Labor Proposes Exceptional Tax on North Sea Oil and Gas to Help Solve Energy Price Crisis

LABOR suggested imposing a one-off tax on North Sea oil and gas producers – with the funding used to cut household energy bills by an average of £ 200 to help tackle the cost of living crisis. life.

The party’s £ 6.6bn plan would include removing VAT from domestic energy bills for an entire year, as well as extending and increasing the hot house rebate for those in need. more at risk.

Fossil fuel producers would be forced to contribute £ 1.2bn to help fund the proposals, through their corporate tax hike by 10 percentage points year-round.

Phantom Chancellor Rachel Reeves blamed UK ministers for creating a “price crisis” by responding to soaring wholesale energy prices with “hesitation and delay” as she laid out her plan.

The UK government is under increasing pressure to act, with experts predicting a 50% increase in bills in April, meaning the average household will pay around £ 700 more per year.

READ MORE: Fears SNP is avoiding nuclear power will lead to higher energy bills

Labor say his proposal would save most households around £ 200, while targeted support for low wages, retirees and people in tight circles would save them £ 600.

It would spend an additional £ 3.5 billion on the hot house rebate, increasing it from £ 140 to £ 400 a year, while pledging to double the number of eligible households to 9.3 million.

VAT would also be removed from household energy bills for a year from April, six months more than Labor had previously requested, at a cost of around £ 2.5bn.

Smoothing out supplier default costs by removing them from customer bills would cost £ 2.6bn, while a £ 600m contingency fund would be set up to support energy-hungry businesses.

In addition to the corporate tax increase for North Sea oil and gas producers in 2022/23, Labor said the money would come from a forecast of $ 3.1 billion additional pounds sterling in VAT revenue due to price increases.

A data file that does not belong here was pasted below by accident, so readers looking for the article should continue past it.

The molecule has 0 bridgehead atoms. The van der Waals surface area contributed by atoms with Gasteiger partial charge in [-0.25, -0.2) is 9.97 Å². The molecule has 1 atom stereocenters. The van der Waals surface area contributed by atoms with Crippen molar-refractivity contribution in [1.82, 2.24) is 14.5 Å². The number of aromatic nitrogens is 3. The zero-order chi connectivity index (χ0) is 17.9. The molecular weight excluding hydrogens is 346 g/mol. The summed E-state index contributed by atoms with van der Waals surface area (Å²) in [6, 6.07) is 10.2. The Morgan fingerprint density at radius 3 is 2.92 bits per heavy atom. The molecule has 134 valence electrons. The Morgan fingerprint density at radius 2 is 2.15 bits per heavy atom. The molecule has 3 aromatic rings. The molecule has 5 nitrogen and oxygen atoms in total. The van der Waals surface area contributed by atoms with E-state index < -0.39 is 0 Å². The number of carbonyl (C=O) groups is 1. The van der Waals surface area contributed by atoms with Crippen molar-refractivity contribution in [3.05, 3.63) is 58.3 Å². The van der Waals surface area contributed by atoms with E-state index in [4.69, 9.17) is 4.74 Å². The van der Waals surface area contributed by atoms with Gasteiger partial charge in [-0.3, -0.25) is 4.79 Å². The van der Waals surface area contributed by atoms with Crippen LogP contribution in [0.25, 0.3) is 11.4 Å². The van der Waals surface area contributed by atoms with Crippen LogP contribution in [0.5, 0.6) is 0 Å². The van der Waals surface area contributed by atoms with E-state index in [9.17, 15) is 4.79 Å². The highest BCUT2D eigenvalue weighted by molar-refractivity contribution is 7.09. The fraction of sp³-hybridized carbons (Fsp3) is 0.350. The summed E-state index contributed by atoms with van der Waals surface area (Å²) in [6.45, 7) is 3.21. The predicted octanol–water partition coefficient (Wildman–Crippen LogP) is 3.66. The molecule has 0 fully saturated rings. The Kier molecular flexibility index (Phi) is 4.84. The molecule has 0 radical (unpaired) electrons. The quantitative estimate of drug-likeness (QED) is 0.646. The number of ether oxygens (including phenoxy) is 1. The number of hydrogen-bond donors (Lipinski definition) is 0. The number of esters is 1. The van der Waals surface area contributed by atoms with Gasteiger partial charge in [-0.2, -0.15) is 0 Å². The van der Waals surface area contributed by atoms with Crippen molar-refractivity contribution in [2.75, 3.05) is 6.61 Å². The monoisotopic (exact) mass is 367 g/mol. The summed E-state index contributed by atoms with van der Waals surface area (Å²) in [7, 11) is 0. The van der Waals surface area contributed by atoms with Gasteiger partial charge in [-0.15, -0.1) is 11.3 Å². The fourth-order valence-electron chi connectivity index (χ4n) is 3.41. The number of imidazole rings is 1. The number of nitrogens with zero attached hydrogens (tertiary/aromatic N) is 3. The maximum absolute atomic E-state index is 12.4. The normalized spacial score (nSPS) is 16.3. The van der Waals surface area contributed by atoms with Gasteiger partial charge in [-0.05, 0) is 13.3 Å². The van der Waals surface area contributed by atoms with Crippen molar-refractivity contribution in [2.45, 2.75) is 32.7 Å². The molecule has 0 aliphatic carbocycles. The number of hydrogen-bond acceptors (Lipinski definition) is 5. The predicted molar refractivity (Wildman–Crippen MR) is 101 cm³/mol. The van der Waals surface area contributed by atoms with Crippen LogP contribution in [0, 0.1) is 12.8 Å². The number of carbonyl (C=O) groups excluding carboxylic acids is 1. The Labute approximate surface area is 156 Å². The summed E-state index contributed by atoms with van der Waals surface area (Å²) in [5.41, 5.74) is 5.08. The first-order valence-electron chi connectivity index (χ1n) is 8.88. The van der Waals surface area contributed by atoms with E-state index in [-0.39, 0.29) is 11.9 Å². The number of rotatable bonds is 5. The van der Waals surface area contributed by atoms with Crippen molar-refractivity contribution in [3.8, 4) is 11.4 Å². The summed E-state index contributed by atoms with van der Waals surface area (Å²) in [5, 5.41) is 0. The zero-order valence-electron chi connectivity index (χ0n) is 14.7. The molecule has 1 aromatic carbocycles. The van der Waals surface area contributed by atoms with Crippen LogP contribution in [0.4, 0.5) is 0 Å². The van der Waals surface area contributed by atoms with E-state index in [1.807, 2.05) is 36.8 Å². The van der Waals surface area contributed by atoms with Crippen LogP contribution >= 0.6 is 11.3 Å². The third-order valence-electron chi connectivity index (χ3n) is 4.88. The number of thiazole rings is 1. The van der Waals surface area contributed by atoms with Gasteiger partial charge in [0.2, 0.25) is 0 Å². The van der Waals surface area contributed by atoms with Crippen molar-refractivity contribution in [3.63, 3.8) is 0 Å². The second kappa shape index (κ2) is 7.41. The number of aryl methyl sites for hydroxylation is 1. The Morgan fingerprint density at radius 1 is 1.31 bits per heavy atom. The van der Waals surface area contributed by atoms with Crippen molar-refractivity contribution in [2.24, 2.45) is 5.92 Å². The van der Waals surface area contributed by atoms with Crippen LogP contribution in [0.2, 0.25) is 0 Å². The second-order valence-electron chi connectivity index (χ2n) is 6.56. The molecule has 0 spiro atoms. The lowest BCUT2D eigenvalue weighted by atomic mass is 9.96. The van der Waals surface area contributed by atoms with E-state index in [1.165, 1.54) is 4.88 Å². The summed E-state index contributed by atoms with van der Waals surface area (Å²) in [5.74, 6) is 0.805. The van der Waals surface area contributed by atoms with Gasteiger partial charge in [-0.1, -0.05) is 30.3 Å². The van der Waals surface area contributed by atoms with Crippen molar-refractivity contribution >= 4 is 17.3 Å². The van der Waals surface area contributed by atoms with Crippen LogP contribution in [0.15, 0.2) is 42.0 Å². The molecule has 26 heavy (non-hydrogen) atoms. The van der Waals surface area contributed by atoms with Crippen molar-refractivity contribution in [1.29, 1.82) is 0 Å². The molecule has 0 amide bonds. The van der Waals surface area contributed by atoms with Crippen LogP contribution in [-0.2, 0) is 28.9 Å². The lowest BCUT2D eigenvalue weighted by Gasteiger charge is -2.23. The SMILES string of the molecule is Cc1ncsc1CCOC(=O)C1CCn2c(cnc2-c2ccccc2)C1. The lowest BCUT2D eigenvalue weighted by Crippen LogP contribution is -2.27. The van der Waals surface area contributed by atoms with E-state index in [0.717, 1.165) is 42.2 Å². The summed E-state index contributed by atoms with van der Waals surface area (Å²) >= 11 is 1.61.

The last £ 2.3bn required would come from projected additional North Sea oil and gas revenue, according to figures used by the party.

Ms Reeves said: “There is a global gas price crisis, but 10 years of Conservative energy policy failure, hesitation and delays, has created a price crisis that is felt by everyone. . ”

In addition to the temporary measures, she said Labor would work to prevent price hikes by ramping up local renewables and new nuclear.

READ MORE: SNP, Greens warned oil and gas rhetoric had ‘shaken investor confidence’ and risked jobs

She also said the party would renovate 19 million homes to lower bills and “reform our faulty energy system to prevent energy companies from playing fast and by the rules.”

Experts believe the surge in wholesale costs will lead to a 50% increase in April, when the change in the energy price cap, determined next month, goes into effect.

This would force an average household on a supplier’s default tariff to pay almost £ 2,000 a year for their gas and electricity, compared to less than £ 1,300 today.

Responding to Labor’s proposals, a UK government spokesperson said: “Energy price caps are currently protecting millions of consumers from high gas prices globally. We will continue to listen to consumers and businesses on how to manage energy costs.

“We recognize that people face cost-of-living pressures, which is why we are taking action worth over £ 4.2bn and supporting vulnerable households through initiatives such as the £ 500million household support fund, the warm house rebate, winter fuel payments and cold weather payments.


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